Flip Chip Technology
Mainstream At Last
BY JACQUES CODERRE, Universal Instruments
Over the years, flip chip has become the de-facto interconnection method for high-performance packages such as microprocessors, PC and graphics chipsets, high-speed memory, and high-end application-specific ICs (ASICs). In parallel, it has emerged as an effective interconnect solution for small I/O applications. Fueled by miniaturization and the acceptance of system-in-package (SiP), flip chip is considered the method-of-choice for various low-pin-count applications. Overall, adoption in both low- and high-end applications has translated into a forecasted 31% compound annual growth rate (CAGR) for solder-bumped flip chips (Figure 1).
Figure 1. Volume projections show strong growth in solder-bumped flip chips. CAGR of 31% projected.
Flip chips appear in high-volume consumer products such as computer peripherals, mobile phones, digital cameras, and MP3 players. Semiconductor and circuit board assemblers boast about their ability to assemble these modules.
Two approaches now exist for module assembly in semiconductor back-end assembly factories. In the dual-reflow process, SMT components are first assembled on a separate SMT line consisting of a screen printer, a chipshooter machine, and a first reflow oven. The partially assembled modules are then processed through a second line consisting of a flip chip bonder and reflow oven. The underfill process is either performed in a dedicated underfill line, or coupled with the flip chip line.
Increasingly, assemblers are adopting a single reflow process, with flip chip placement operations integrated into the SMT line. The die-placement operation is performed by the flexible, fine-pitch machine, or IC placer, which handles chip scale packages (CSPs), wafer-level chip scale packages (WLCSPs), shields and connectors, and any other required components. Underfill is performed as a separate operation when necessary.
Figure 2. A SiP line consists of a solder-paste screen printer, a high-speed chip placer, an IC-placer with flip chip capability, and solder reflow oven.
The simplified line consisting of a flip chip bonder and reflow oven has been replaced by a complex line of high-speed chipshooters and flexible machines that combine component and bare die capabilities (Figure 2). These new “convergence assemblies” drive the need for a placement machine that does not distinguish between SMT components and semiconductor devices.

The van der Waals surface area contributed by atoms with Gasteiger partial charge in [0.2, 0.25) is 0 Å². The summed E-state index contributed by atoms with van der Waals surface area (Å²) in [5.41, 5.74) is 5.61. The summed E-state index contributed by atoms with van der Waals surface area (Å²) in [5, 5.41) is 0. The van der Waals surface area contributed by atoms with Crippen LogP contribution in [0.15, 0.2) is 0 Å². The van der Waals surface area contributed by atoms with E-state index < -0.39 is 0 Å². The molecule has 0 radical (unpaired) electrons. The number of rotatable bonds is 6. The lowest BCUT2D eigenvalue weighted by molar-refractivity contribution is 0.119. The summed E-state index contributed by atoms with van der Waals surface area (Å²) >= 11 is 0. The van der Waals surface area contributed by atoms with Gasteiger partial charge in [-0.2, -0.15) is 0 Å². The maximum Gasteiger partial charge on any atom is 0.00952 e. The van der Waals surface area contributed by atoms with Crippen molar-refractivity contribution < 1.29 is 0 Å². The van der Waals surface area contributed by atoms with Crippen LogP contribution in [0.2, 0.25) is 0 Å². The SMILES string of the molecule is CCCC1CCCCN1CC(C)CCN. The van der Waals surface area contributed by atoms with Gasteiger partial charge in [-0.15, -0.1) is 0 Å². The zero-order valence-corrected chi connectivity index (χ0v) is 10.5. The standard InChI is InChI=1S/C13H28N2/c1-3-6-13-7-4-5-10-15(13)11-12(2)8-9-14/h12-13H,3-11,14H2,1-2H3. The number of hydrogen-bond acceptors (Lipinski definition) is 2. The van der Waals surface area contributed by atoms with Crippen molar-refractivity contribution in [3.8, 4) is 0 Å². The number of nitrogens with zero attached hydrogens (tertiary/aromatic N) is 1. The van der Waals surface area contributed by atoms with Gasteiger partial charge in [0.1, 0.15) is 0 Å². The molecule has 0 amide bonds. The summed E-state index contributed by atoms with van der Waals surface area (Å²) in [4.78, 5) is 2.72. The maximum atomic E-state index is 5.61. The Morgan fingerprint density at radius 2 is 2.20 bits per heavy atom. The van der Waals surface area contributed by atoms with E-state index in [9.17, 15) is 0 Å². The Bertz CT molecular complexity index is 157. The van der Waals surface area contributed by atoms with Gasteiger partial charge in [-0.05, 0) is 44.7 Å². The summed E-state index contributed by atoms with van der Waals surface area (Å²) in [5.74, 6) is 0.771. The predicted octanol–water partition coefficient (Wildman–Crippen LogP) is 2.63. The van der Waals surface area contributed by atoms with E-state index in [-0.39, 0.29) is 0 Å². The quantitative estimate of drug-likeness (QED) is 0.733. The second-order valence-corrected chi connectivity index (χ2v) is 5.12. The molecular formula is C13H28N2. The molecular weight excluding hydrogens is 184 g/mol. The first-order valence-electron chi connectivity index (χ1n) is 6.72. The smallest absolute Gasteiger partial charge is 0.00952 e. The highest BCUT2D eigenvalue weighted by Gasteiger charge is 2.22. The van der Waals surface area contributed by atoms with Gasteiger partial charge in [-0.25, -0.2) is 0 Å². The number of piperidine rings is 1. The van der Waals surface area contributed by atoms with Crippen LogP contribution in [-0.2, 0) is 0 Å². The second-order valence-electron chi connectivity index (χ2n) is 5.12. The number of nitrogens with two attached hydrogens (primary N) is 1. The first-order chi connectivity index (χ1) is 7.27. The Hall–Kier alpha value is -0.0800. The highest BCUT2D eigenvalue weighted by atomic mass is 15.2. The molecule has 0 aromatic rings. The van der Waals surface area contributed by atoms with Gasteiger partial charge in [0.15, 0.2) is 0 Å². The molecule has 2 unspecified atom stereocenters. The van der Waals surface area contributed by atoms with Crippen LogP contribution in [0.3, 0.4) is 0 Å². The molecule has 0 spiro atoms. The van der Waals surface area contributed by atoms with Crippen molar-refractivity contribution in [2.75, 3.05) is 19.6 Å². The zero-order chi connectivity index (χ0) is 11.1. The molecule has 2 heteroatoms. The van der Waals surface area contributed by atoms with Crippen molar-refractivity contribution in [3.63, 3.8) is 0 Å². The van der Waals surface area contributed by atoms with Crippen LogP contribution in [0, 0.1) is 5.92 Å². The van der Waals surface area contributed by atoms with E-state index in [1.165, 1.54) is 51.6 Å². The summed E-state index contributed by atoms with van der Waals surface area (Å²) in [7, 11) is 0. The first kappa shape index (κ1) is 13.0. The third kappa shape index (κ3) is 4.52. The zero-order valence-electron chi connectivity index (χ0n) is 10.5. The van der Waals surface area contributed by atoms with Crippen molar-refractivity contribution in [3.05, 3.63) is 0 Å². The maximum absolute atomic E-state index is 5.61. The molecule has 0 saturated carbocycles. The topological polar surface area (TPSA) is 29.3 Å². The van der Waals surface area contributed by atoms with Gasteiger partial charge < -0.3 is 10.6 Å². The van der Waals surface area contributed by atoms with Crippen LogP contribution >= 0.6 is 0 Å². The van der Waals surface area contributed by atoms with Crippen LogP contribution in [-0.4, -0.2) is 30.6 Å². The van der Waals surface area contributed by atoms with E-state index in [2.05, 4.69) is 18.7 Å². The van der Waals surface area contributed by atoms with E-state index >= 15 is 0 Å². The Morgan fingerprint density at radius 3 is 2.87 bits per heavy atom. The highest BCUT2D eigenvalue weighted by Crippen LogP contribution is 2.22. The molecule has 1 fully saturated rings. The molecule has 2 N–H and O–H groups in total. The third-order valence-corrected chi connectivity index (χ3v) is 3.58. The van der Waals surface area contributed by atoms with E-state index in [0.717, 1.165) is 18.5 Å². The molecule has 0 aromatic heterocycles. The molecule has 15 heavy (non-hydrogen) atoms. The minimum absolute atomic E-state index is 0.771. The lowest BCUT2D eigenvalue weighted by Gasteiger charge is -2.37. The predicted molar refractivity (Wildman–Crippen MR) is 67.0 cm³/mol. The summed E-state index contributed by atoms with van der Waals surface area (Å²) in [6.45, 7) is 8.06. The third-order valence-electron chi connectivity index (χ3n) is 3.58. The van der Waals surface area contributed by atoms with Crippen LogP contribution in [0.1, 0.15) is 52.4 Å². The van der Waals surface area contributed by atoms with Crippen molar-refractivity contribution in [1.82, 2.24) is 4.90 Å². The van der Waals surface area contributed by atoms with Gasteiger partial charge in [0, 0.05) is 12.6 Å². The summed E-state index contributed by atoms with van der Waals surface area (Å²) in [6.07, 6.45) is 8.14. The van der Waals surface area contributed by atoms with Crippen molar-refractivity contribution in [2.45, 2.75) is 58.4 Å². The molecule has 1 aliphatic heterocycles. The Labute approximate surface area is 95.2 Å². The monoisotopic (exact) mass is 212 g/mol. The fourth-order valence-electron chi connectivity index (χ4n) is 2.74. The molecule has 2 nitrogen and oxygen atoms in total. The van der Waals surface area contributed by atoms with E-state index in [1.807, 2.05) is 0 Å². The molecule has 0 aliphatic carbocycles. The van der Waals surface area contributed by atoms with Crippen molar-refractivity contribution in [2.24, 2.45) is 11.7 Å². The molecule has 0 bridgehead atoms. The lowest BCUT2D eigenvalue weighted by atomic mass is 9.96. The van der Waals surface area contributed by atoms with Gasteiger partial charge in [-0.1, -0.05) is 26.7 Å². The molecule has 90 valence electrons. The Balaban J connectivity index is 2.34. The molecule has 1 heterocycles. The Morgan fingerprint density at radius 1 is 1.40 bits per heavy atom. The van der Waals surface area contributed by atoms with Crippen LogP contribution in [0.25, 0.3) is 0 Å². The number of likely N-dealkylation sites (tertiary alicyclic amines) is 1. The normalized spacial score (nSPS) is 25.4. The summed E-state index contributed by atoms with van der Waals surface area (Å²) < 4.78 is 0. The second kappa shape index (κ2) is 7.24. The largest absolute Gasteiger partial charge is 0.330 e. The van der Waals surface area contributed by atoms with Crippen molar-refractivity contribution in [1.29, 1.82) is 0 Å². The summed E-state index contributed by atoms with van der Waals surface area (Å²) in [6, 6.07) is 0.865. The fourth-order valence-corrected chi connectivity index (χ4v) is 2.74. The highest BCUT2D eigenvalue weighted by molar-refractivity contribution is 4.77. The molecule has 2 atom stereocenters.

Flip Chip Evolves on Two Fronts
The history of solder-based flip chip is linked to the evolution of the microprocessor and other high-performance ASICs. In 1969, IBM introduced its high-lead controlled collapse chip connection process (C4). Characteristics for a typical application included small ICs terminated by high-lead bumps; single-chip modules; no passive components; high-temperature co-fired ceramic (HTCC) substrates, which eventually migrated to a low-temperature co-fired ceramic (LTCC) version; and low coefficients of thermal expansion (CTEs). Solvent-based flux, needed for wettability, was dispensed on the substrate carriers and die were processed using vision-based bump registration. Solder reflow ensured reliable solder joint formation. Post-solder cleaning was the norm.
Reliability was predictable by means of the established Coffin-Manson equation, based on the CTE of the substrate and die. Over time, high-performance die grew in size, bump counts increased, and substrates got thinner. Underfill became a must. Later on, no-clean fluxes were introduced, and dipping die in a thin film of flux became a widely used fluxing technique. Accuracy requirements got tighter as bumps shrunk in diameter -12 µm or better became the norm.
In parallel, low-bump-count applications evolved, driven by miniaturization rather than performance. Low-performance requirements of such applications permitted the use of small bumps on tight pitches. As such, aggressive arrays in these small-bump-count packages have accuracy requirements of 10 µm or better.
Elimination of the package drives the effort to perform packaging operations at the wafer level. In a simple form, a redistribution layer is deposited which enables a fan-out of the bumps to a CSP pitch. Processes used for low I/O WLCSPs are reminiscent of early flip chip applications where underfilling was unnecessary. Without underfill, the component is processed as a standard array package at the board level.